Virtual Private Networks, Part 4: Turn-key solutions

In past columns you’ve seen what a Virtual Private Network (VPN) is, who to use Windows NT to set up a simple VPN, and the protocols used by VPNs. As mentioned in the second column (all columns in the series are available from my Web site the Windows NT setup for VPNs works well in smallish setups, such as when you need to connect two LANs together over the Internet for reasonable traffic volumes, or when you are connecting into the office network from home or a hotel room. What about scaling up to a more volume-intensive VPN? What about connecting multiple LANs together with high volumes between the connections? That’s where this column comes in.

You’ve really got three choices: go with a built-in solution like Windows NT VPN, or employ one of the growing number of VPN-specific solution packages on the market. We’ll look at the latter here, since they offer an almost turn-key VPN setup that minimizes the hassles a VAR has to go through (as well as simplifying the life of the customer). To being with, there are two ways to provide VPNs in this category: use a service provider or go stand-alone. A VPN service provider is much like an ISP in that it manages the details of the connections for you. A service provider uses a network operations center to control the details of a VPN, providing security and traffic management from the center. A stand-alone solution eliminates the service provider and lets the customer install and manage the VPN equipment themselves.

Using a service provider has the advantage of most outsourcing projects: the hassles and costs of setting up and managing the VPN systems are reduced to a monthly service fee. The disadvantages are that you have no direct control of the equipment and that you are trusting the service provider to, well, provide the service. Keeping control of everything in-house and managing the system gives you more control but adds up-front hardware and software costs as well as requiring people to manage the system.

A good part of the decision whether to use a service provider or run stand-alone can be made depending on the scale of the VPN. If the customer is not sure of how many sessions they need, scalability becomes important. There’s no sense buying many more VPN ports than they need, and buying just enough for now and having to replace everything with a larger system in a few months is a waste of money. Using a service provider allows you to scale the number of ports up or down (all at some cost, of course) until the right number is found, but many service providers require lengthy contracts and have significant fees associated with changes or drops in service plans. For stand-alone systems, a scalable solution makes sense. A customer can start with a few VPN ports and then add more to the same equipment rack as need grows, preferably without replacing any existing equipment.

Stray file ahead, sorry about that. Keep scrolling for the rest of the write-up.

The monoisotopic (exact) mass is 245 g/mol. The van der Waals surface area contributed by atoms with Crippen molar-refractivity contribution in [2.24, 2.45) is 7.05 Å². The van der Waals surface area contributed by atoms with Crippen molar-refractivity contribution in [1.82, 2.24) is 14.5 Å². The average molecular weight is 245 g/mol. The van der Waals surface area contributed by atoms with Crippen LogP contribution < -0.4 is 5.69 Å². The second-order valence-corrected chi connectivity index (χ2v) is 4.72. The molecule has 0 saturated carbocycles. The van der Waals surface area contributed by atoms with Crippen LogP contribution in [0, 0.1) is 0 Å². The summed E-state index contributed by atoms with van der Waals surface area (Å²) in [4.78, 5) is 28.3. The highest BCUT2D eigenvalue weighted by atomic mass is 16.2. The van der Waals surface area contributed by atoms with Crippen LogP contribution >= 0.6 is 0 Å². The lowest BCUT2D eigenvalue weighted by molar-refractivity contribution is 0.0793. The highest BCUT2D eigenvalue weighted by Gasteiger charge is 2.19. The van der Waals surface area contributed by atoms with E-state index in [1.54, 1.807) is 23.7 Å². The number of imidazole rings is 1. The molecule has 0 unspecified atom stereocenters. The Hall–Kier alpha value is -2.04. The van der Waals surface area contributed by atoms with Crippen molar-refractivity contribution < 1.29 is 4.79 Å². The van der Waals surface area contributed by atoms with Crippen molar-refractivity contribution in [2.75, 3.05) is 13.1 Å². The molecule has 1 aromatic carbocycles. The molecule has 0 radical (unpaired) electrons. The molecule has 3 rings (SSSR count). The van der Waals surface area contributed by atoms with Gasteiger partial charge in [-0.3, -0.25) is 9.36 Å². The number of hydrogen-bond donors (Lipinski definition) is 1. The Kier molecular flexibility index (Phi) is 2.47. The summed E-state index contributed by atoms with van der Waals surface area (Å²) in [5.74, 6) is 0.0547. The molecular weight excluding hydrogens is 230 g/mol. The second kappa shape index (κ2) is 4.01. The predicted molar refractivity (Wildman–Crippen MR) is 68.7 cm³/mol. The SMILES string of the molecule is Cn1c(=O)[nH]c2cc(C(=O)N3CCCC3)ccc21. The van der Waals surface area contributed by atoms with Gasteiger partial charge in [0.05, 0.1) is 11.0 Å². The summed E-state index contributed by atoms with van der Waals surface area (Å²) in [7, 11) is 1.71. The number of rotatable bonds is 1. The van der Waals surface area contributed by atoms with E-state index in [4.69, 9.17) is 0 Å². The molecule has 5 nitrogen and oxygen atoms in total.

One quick warning: there have been many complaints about service providers not delivering the features and performance they claim to offer. If a service provider looks like the best way to go, make sure you check for complaints and other grumblings with Usenet newsgroups, user groups, and other clients. It’s a good idea to ask a prospective service provider for a list of customers that fall in the same size and budget range as the VPN you’re looking at and to follow up with the references. Talk to the references about any slowdowns, poor technical support, inaccessibility from some sites, and anything else that is important. Always have the service provider contract examined by proper legal help: there have been many stories of customers getting on the hook for long terms and services they didn’t realize they were committing to at the time. Finally, try to find some ex-customers (a posting on a Usenet newsgroup is often a good way) and talk to some people who left. Find out why they left. There are some very reputable service providers for VPNs out there. There are also some really bad ones. Identify which category your prospective supplier falls into!

Finally, as a lead in to the next column, one of the better stand-alone VPNs systems is from Nortel Networks. They offer the Extranet Switch series, including the Contivity Extranet Switch (originally developed by Bay Networks) which provides scalable VPN support as well as other services. The Contivity Extranet Switch includes a router, firewall, traffic management and tunneling system in one. The key feature of the Contivity Extranet Switch, at least to my mind, is the ease with which it can be installed and configured for VPN use. An HTML GUI lets you add IP addresses and up to three PPTP tunnel sessions, then a step-by-step wizard guides you through the setup for each of the sessions. A QuickStart system lets you implement a basic VPN in a few minutes. Of all the VPN systems I’ve seen and use, this has one of the least technical and fastest setup routines. It’s ideal for a VAR who’s not sure of the esoteric stuff, as well as for a customer who doesn’t want to know anything more than "does it work?". You can get more information about the Contivity Extranet Switch from the web site